July 28, 2003

Stuffed Pork Tenderloin

Pork and Shrooms

Stuffed pork tenderloin is a great dish to have in your back pocket. It's pretty quick, most of the work can be done ahead, it's impressive looking, and it's cheap. It also lends itself to all kinds of interesting creativity with a fairly low risk of failure.

James Beard claims that one pork tenderloin will feed one person. But we all know what James Beard looked like. I figure one tenderloin per two persons with a bit left over. I picked up a 4-pack of them recently at a warehouse store for $20. That's $2.50 per person for the meat, which is a pretty good deal.

Pork tenderloins are about 12 inches long and 2-3 inches in diameter. They are tapered at one end (often to a very thin "point" that's fairly useless). If you buy at high-end butcher stores you'll sometimes see trimmed tenderloins that are about half this length and cost much more. I think it's better to buy untrimmed, which also allows you to cut the ends off after cooking for a nicer presentation.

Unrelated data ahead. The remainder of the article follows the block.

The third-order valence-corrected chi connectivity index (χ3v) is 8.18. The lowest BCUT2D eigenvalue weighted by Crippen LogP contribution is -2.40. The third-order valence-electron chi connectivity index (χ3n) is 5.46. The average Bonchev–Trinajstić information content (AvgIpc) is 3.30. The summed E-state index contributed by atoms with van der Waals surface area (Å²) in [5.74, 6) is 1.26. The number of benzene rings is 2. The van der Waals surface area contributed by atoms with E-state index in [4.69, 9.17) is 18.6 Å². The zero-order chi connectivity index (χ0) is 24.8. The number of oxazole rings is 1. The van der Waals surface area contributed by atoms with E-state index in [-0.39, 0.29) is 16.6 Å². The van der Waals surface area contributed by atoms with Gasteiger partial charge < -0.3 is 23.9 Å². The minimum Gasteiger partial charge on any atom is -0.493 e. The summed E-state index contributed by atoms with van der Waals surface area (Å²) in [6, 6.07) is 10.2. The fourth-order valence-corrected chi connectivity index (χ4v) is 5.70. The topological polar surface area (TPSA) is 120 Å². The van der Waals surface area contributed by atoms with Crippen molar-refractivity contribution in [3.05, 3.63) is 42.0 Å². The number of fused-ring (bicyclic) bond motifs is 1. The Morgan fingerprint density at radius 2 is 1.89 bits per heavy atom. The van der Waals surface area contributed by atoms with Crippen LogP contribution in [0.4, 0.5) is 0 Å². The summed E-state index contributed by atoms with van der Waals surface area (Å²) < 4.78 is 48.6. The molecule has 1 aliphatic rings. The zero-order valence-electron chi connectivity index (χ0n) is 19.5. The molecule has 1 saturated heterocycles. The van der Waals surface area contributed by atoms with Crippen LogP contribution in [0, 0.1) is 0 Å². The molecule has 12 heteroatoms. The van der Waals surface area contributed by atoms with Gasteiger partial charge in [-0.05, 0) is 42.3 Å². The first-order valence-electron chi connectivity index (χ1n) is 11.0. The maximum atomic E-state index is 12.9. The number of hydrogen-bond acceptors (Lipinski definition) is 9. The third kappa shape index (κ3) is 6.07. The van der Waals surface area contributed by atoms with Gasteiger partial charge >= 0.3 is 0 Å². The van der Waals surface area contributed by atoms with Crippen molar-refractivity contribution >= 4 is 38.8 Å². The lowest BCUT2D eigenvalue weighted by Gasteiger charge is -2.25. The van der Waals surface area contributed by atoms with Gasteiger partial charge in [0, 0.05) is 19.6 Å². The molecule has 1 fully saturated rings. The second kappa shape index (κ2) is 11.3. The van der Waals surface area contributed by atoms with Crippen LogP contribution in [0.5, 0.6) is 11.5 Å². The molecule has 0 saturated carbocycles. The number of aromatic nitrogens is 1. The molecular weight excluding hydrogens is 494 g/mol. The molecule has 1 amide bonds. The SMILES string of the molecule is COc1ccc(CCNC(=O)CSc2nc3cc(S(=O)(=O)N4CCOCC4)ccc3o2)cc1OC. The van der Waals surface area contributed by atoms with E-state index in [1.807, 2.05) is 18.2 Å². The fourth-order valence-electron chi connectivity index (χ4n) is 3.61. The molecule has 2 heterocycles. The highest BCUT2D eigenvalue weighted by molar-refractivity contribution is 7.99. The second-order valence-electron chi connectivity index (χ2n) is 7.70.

Pork tenderloins have a "silverskin" of membrane. Using a sharp knife, trim off some of this. I usually don't get too carried away here, but do try to "break up" the silverskin into thinner bits. If you leave it entirely intact it will tend to
shrink during cooking and sort of pinch the meat.

If the thin end is very pointy, cut that off. If the thick end has an extra "lobe" of paler meat (leftover from when separated from the loin) you can trim that down or off as well. if there are huge ugly globs of fat, those can get trimmed, but normal surface fat can be left alone -- it will render off during cooking.

You want to make a hole down the length of the meat to allow stuffing. There are a bunch of ways to go about this, I'll describe the method I use, which I think is pretty easy and more importantly -- safe. I'll assume you are right handed, but if you aren't, just reverse everything.

Place the meat on a cutting board with the thicker end on the right and the thinner on the left. Take a thin boning knife and place it parallel to the meat in your right hand, with the sharp edge pointing away from you. Place your left hand flat on top of the meat and press down a bit. Insert the knife into the middle of the thick end.